Before screenshot, I have no idea what compression was used on this file, etc... it doesn't matter. This is the file's properties, still in FLAC format, the way I found it:



Then, I decode the FLAC file to a WAV file. Next, I arbitrarily choose a compression level of "2"... because it's... well... random enough... then I re-encode the WAV file with the new compression level. Take a look at the end results in the "after" screenshot:



You will notice three important things... 1) the second (re-encoded) file size is LARGER than the original one.. meaning it was originally compressed using greater than level 2 compression, since it's approximately 2MB bigger... BUT at the same time, you'll notice that it is the EXACT same length (both time and samples are identical)... AND the MD5 checksum of the audio stream is identical, even though they have two differing file sizes! This proves that the audio has not changed by a single sample; thousands of a second... furthermore... I used foobar2000's Binary Comparator (I can't recall if it is stock or an add-on, sorry)... but this compares the exact same thing... it disregards any NON-AUDIO data, and compares ONLY the audio within both files. I compared the original FLAC file, with the re-encoded (larger) FLAC output file, with the same results... identical files, no differences found:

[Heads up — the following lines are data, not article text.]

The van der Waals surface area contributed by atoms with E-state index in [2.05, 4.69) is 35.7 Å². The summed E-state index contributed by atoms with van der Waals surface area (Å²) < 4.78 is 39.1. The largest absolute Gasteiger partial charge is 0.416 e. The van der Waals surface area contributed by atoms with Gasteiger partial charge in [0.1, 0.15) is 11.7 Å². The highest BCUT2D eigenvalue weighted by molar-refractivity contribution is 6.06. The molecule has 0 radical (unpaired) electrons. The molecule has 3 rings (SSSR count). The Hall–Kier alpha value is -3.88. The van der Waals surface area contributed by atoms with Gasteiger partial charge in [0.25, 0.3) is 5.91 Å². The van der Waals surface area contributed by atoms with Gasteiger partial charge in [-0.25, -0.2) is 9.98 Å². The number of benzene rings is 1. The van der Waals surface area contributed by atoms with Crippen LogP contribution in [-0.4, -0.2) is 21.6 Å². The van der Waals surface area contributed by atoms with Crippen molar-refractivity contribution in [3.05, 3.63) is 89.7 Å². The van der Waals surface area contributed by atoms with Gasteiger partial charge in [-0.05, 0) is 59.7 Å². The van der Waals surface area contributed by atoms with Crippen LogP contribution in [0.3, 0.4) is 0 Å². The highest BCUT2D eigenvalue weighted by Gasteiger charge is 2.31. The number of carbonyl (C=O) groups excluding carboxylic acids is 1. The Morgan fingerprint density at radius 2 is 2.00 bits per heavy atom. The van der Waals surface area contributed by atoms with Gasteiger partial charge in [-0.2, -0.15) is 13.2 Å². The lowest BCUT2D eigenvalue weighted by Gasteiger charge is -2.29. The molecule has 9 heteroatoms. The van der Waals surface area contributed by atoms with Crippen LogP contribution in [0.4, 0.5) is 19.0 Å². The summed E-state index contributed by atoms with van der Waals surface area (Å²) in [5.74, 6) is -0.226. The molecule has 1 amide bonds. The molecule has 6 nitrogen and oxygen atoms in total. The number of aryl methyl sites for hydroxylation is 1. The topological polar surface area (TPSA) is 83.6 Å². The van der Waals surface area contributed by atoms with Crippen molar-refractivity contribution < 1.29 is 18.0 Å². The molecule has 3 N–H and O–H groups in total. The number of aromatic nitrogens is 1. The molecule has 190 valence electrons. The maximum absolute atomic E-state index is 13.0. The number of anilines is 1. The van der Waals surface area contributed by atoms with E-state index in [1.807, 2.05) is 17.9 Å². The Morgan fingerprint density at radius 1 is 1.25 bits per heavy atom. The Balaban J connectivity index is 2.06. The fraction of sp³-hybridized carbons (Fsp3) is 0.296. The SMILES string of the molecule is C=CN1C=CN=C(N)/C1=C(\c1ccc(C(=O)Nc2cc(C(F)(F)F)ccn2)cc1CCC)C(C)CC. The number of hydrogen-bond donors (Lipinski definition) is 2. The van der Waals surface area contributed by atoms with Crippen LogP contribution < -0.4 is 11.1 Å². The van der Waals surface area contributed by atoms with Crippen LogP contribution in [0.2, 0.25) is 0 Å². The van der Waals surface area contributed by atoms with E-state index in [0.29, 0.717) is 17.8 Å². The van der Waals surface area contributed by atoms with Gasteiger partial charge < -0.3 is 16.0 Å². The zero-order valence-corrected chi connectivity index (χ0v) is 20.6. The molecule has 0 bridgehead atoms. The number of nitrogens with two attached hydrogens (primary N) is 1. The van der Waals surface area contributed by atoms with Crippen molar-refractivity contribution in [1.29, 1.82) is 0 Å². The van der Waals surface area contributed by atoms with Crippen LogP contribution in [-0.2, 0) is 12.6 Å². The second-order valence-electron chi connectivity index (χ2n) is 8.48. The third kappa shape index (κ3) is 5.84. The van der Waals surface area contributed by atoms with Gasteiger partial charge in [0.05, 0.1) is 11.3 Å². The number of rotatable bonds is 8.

All tracks decoded fine, no differences found.
Comparing:
FILE1.FLAC
FILE2.FLAC
No differences in decoded data found.



3. My personal recommendation, and this is only because I have a fast machine with plenty of memory, and ENCODING speed (the very first compression) nor the DECODING speed (decompressing the samples as it plays the audio, plus a little ahead of what you're listening to, which is buffered...) is an issue to me. Therefore, when encoding, I always use two parameters. Those are -8 for maximum compression (I would rather the encoding take a little bit longer and save a little bit more hard drive space than vice versa), since I already run a tight ship there, haha... and although some may argue against its worth; the fact of the matter is that it can't do any HARM (other than consume a few more CPU cycles) is the -V or VERIFY switch/parameter... which encodes a bit of audio, then immediately turns back around and decodes it... then compares it to the source file (either in memory still or on disk) -- if everything jives, then you know there was no type of corruption or errors during the encoding process. It's one of those "paranoid" things that OCD freaks like me do... haha...